Online Chess Clock Stopwatch Timer
- Space - Start the timer and swap player.
- Shift - Pause the clock.
- R - Reset.
- N - New game: swaps the black and white sides and resets the clock.
- B - Set bonus seconds for each swap.
- Ctrl + - Zoom in window
- Ctrl - - Zoom out
- The names and the current times can be edited as regular input fields.
Chess Clock Rules
Chess clocks are usually two adjacent analog or digital timers with two buttons that players press after they move a piece on the chess board.
They were first introduced in 1883 and their purpose is to speed up the game ensuring none of the players spends too much time thinking and delaying the move. These game clocks can be used for other two-player board games such as Shogi, Go and Scrabble.
"Sudden death", in which players must make a predetermined number of moves in a certain amount of time or forfeit the game immediately. A particularly popular variant in informal play is fast chess, in which each player is given a short time (e.g. five minutes) on the clock in which they have to play the entire game.
There are 3 types of common chess timing methods:
- Bonus, also known as Fischer or Increment where a specified amount of time is added for each move (usually 30 seconds). You can set this with the Bonus button which will trigger an input field to set the desired time in seconds.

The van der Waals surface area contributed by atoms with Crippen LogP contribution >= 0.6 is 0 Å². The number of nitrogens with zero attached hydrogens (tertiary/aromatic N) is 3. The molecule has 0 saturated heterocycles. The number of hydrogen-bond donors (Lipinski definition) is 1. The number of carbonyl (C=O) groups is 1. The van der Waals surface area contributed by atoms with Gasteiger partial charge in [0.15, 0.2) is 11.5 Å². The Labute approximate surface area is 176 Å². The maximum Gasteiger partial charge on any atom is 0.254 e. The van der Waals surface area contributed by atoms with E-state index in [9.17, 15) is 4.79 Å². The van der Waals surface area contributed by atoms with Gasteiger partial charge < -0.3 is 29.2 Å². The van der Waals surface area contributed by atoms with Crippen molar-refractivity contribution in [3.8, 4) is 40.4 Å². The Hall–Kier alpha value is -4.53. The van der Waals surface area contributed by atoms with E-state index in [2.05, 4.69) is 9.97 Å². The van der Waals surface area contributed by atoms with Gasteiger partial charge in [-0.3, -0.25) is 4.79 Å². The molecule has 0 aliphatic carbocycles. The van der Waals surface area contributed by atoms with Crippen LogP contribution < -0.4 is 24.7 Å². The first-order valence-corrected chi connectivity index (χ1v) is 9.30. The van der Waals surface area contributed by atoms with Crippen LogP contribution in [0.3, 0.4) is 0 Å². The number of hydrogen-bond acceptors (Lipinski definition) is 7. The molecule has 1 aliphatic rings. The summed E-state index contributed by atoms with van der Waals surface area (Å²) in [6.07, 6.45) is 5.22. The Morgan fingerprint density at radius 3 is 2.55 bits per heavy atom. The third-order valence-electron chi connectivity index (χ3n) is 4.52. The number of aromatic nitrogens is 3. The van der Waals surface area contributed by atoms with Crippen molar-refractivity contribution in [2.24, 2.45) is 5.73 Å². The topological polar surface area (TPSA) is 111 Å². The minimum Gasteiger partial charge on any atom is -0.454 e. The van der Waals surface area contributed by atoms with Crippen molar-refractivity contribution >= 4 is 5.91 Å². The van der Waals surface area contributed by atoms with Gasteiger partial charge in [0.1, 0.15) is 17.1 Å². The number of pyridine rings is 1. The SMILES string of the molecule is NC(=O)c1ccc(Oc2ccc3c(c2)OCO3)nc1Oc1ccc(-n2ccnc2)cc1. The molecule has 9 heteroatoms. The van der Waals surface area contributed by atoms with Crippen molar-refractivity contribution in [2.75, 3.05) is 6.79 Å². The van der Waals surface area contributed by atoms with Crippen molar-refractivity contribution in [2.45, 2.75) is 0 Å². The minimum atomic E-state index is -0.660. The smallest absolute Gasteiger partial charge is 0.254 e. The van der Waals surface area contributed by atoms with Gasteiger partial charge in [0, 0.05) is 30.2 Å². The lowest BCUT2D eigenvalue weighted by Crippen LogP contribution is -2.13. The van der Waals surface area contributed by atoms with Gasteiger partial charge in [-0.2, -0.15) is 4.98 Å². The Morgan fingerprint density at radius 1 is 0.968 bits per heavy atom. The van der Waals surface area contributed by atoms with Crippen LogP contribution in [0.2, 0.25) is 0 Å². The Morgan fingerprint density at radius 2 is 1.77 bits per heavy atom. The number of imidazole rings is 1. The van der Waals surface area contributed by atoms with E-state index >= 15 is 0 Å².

- Bronstein delay is similar to the previous one but the maximum amount is not added all the time. For example if the delay is 10 seconds and a player uses 10 seconds or more for a move, 10 seconds is added after they complete their move. If the player uses 5 seconds for a move, 5 s is added after they complete their move. This way the base time left on the clock can never increase even if a player makes a fast moves.
- Simple delay, countdown or US delay is the most commonly used in the USA and it's mathematically the equivalent of the Bronstein delay. For example if the delay is 10s, the clock waits for 10 seconds each move before the timer starts counting down.
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